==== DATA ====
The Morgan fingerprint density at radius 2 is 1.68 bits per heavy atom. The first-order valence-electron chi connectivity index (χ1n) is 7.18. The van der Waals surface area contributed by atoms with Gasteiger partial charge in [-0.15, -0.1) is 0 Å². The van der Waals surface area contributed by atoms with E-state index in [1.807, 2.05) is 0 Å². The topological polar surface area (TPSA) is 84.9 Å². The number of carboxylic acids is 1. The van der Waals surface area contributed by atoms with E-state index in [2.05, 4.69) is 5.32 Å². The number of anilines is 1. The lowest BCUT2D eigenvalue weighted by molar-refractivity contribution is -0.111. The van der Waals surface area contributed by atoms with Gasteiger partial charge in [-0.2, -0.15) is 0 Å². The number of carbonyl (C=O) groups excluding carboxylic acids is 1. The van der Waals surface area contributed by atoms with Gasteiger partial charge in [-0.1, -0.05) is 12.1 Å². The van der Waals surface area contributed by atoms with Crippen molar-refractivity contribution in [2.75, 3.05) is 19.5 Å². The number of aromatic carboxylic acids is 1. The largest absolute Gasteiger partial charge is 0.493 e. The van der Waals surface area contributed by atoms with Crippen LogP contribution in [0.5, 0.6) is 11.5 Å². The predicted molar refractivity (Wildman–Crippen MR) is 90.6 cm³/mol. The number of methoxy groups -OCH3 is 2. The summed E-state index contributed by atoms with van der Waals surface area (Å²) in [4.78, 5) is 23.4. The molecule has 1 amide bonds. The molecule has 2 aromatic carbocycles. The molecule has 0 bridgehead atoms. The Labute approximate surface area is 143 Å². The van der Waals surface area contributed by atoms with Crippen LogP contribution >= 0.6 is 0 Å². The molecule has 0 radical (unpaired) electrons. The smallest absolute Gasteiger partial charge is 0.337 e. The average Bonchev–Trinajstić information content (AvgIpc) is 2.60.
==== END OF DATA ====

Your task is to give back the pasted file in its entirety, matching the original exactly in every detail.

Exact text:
The Morgan fingerprint density at radius 2 is 1.68 bits per heavy atom. The first-order valence-electron chi connectivity index (χ1n) is 7.18. The van der Waals surface area contributed by atoms with Gasteiger partial charge in [-0.15, -0.1) is 0 Å². The van der Waals surface area contributed by atoms with E-state index in [1.807, 2.05) is 0 Å². The topological polar surface area (TPSA) is 84.9 Å². The number of carboxylic acids is 1. The van der Waals surface area contributed by atoms with E-state index in [2.05, 4.69) is 5.32 Å². The number of anilines is 1. The lowest BCUT2D eigenvalue weighted by molar-refractivity contribution is -0.111. The van der Waals surface area contributed by atoms with Gasteiger partial charge in [-0.2, -0.15) is 0 Å². The number of carbonyl (C=O) groups excluding carboxylic acids is 1. The van der Waals surface area contributed by atoms with Gasteiger partial charge in [-0.1, -0.05) is 12.1 Å². The van der Waals surface area contributed by atoms with Crippen molar-refractivity contribution in [2.75, 3.05) is 19.5 Å². The number of aromatic carboxylic acids is 1. The largest absolute Gasteiger partial charge is 0.493 e. The van der Waals surface area contributed by atoms with Crippen LogP contribution in [0.5, 0.6) is 11.5 Å². The predicted molar refractivity (Wildman–Crippen MR) is 90.6 cm³/mol. The number of methoxy groups -OCH3 is 2. The summed E-state index contributed by atoms with van der Waals surface area (Å²) in [4.78, 5) is 23.4. The molecule has 1 amide bonds. The molecule has 2 aromatic carbocycles. The molecule has 0 bridgehead atoms. The Labute approximate surface area is 143 Å². The van der Waals surface area contributed by atoms with Crippen LogP contribution >= 0.6 is 0 Å². The molecule has 0 radical (unpaired) electrons. The smallest absolute Gasteiger partial charge is 0.337 e. The average Bonchev–Trinajstić information content (AvgIpc) is 2.60.